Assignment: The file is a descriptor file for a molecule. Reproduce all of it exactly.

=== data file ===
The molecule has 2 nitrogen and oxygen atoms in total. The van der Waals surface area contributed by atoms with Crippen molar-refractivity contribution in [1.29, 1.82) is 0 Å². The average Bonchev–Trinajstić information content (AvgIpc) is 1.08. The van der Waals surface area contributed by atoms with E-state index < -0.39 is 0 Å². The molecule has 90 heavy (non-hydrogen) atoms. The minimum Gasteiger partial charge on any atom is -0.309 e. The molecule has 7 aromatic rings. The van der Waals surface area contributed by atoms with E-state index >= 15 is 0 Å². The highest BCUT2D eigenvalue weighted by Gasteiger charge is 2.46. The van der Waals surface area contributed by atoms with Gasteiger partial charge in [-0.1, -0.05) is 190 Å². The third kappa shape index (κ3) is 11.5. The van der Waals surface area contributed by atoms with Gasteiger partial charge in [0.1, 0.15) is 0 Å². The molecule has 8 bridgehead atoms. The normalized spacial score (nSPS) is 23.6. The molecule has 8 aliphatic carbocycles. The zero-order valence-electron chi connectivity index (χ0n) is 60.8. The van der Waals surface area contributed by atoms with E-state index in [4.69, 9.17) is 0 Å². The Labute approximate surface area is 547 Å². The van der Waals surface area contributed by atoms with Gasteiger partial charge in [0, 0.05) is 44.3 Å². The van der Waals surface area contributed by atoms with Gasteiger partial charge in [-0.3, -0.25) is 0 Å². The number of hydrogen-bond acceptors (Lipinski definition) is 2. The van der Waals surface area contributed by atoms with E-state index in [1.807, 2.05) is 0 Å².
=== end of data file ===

The molecule has 2 nitrogen and oxygen atoms in total. The van der Waals surface area contributed by atoms with Crippen molar-refractivity contribution in [1.29, 1.82) is 0 Å². The average Bonchev–Trinajstić information content (AvgIpc) is 1.08. The van der Waals surface area contributed by atoms with E-state index < -0.39 is 0 Å². The molecule has 90 heavy (non-hydrogen) atoms. The minimum Gasteiger partial charge on any atom is -0.309 e. The molecule has 7 aromatic rings. The van der Waals surface area contributed by atoms with E-state index >= 15 is 0 Å². The highest BCUT2D eigenvalue weighted by Gasteiger charge is 2.46. The van der Waals surface area contributed by atoms with Gasteiger partial charge in [-0.1, -0.05) is 190 Å². The third kappa shape index (κ3) is 11.5. The van der Waals surface area contributed by atoms with Gasteiger partial charge in [0.1, 0.15) is 0 Å². The molecule has 8 bridgehead atoms. The normalized spacial score (nSPS) is 23.6. The molecule has 8 aliphatic carbocycles. The zero-order valence-electron chi connectivity index (χ0n) is 60.8. The van der Waals surface area contributed by atoms with E-state index in [4.69, 9.17) is 0 Å². The Labute approximate surface area is 547 Å². The van der Waals surface area contributed by atoms with Gasteiger partial charge in [0, 0.05) is 44.3 Å². The van der Waals surface area contributed by atoms with Gasteiger partial charge in [-0.3, -0.25) is 0 Å². The number of hydrogen-bond acceptors (Lipinski definition) is 2. The van der Waals surface area contributed by atoms with E-state index in [1.807, 2.05) is 0 Å².